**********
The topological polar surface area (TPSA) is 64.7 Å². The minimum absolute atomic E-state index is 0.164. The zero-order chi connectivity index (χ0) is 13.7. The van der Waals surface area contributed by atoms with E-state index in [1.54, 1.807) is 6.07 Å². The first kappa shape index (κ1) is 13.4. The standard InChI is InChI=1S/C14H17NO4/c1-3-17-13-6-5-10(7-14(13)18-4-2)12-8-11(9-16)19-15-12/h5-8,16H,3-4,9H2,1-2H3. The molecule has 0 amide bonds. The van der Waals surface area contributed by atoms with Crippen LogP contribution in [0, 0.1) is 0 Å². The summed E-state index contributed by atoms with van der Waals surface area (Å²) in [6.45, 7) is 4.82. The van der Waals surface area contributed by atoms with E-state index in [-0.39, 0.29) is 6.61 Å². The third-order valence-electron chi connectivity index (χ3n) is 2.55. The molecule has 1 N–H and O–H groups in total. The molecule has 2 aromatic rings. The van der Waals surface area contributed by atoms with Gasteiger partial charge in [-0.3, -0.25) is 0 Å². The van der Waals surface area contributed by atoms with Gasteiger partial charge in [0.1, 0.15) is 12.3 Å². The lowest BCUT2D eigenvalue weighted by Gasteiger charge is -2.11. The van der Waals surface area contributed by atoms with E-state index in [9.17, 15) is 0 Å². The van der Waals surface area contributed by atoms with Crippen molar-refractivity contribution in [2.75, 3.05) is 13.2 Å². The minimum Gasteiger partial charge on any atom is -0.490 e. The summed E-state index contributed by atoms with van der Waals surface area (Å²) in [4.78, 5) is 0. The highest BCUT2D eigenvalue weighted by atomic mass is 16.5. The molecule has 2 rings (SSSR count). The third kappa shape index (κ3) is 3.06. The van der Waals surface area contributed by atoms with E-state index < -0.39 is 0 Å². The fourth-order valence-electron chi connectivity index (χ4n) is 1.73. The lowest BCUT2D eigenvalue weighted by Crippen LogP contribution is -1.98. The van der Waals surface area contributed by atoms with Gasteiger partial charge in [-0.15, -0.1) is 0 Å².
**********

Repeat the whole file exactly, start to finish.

The topological polar surface area (TPSA) is 64.7 Å². The minimum absolute atomic E-state index is 0.164. The zero-order chi connectivity index (χ0) is 13.7. The van der Waals surface area contributed by atoms with E-state index in [1.54, 1.807) is 6.07 Å². The first kappa shape index (κ1) is 13.4. The standard InChI is InChI=1S/C14H17NO4/c1-3-17-13-6-5-10(7-14(13)18-4-2)12-8-11(9-16)19-15-12/h5-8,16H,3-4,9H2,1-2H3. The molecule has 0 amide bonds. The van der Waals surface area contributed by atoms with Crippen LogP contribution in [0, 0.1) is 0 Å². The summed E-state index contributed by atoms with van der Waals surface area (Å²) in [6.45, 7) is 4.82. The van der Waals surface area contributed by atoms with E-state index in [-0.39, 0.29) is 6.61 Å². The third-order valence-electron chi connectivity index (χ3n) is 2.55. The molecule has 1 N–H and O–H groups in total. The molecule has 2 aromatic rings. The van der Waals surface area contributed by atoms with Gasteiger partial charge in [-0.3, -0.25) is 0 Å². The van der Waals surface area contributed by atoms with Gasteiger partial charge in [0.1, 0.15) is 12.3 Å². The lowest BCUT2D eigenvalue weighted by Gasteiger charge is -2.11. The van der Waals surface area contributed by atoms with E-state index in [9.17, 15) is 0 Å². The van der Waals surface area contributed by atoms with Crippen molar-refractivity contribution in [2.75, 3.05) is 13.2 Å². The minimum Gasteiger partial charge on any atom is -0.490 e. The summed E-state index contributed by atoms with van der Waals surface area (Å²) in [4.78, 5) is 0. The highest BCUT2D eigenvalue weighted by atomic mass is 16.5. The molecule has 2 rings (SSSR count). The third kappa shape index (κ3) is 3.06. The van der Waals surface area contributed by atoms with E-state index < -0.39 is 0 Å². The fourth-order valence-electron chi connectivity index (χ4n) is 1.73. The lowest BCUT2D eigenvalue weighted by Crippen LogP contribution is -1.98. The van der Waals surface area contributed by atoms with Gasteiger partial charge in [-0.15, -0.1) is 0 Å².